Her fervour and dedication for Truth was indeed remarkable and deeply touching, as we read repeatedly, page after page, gems such as these:
“My life has, so to speak, been extended by death, by my looking death in the eye and accepting it, by accepting destruction as part of life and no longer wasting my energies on fear of death or the refusal to acknowledge its inevitability. It sounds paradoxical: by excluding death from our life we cannot live a full life, and by admitting death into our life we enlarge and enrich it.”
~ Etty Hillesum
“I am having an ever stronger experience these last days: in my least daily actions and sensations a hint of eternity creeps in. I am not the only one who is tired, sick, sad, or anguished. I am united with millions of others across the centuries. All that is what life is made of. Life is beautiful and full of meaning in its absurdity if you know how to take it as a whole. So life in some sense or other forms a perfect whole. As soon as we refuse or wish to eliminate certain elements, as soon as we follow our own pleasure or caprice by accepting one aspect of life and rejecting another, then life becomes in effect, absurd. Once the sense of the wholeness of it is lost, it becomes arbitrary.”
~ Etty Hillesum
“The great obstacle is always the representation and never the reality. One deals with reality with all the suffering and difficulties that go with it – one deals with it, loading it as we do, onto our shoulders and it is by living with this load that we increase our endurance of it. However, we have to put an end to the representation of suffering. This representation is not suffering itself which is rich and can increase the meaning of our lives. By putting an end to these representations which imprison life behind bars, we liberate reality with all its force within ourselves, and we then become able to tolerate true suffering, in one’s own as well as in the life of humankind.”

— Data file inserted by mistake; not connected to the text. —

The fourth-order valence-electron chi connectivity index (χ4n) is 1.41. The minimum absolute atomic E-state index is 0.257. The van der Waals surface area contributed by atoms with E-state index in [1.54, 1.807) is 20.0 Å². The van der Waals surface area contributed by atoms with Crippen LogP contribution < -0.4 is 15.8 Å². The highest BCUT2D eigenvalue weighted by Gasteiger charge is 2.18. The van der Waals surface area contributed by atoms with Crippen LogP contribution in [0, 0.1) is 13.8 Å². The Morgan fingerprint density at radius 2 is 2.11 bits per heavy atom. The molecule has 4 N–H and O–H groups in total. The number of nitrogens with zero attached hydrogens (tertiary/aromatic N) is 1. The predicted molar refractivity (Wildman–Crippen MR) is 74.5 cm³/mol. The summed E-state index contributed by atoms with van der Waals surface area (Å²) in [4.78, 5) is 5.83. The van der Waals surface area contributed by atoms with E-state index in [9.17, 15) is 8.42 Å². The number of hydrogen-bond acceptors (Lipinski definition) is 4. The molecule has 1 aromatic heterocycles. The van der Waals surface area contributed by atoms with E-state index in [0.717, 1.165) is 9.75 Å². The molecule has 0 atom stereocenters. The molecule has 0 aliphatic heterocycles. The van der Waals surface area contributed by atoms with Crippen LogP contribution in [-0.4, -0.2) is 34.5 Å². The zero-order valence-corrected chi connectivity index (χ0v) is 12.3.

~ Etty Hillesum
Quotes by Etty Hillesum
Main photo by Alain Joly
– “Etty Hillesum: An Interupted Life & Letters from Westerbork” – by Etty Hillesum – (Henry Holt & Company Inc)
– “Etty Hillesum: A Life Transformed” – by Patrick Woodhouse – (Bloomsbury Continuum)
– “Etty Hillesum and the Flow of Presence” – by Meins G. S. Coetsier – (University of Missouri Press)
– “Sagesses concordantes” avec Vimala Thakar, Etty Hillesum, Prajnânpad et Krishnamurti – de Alain Delaye – (Éditions Accarias L’Originel)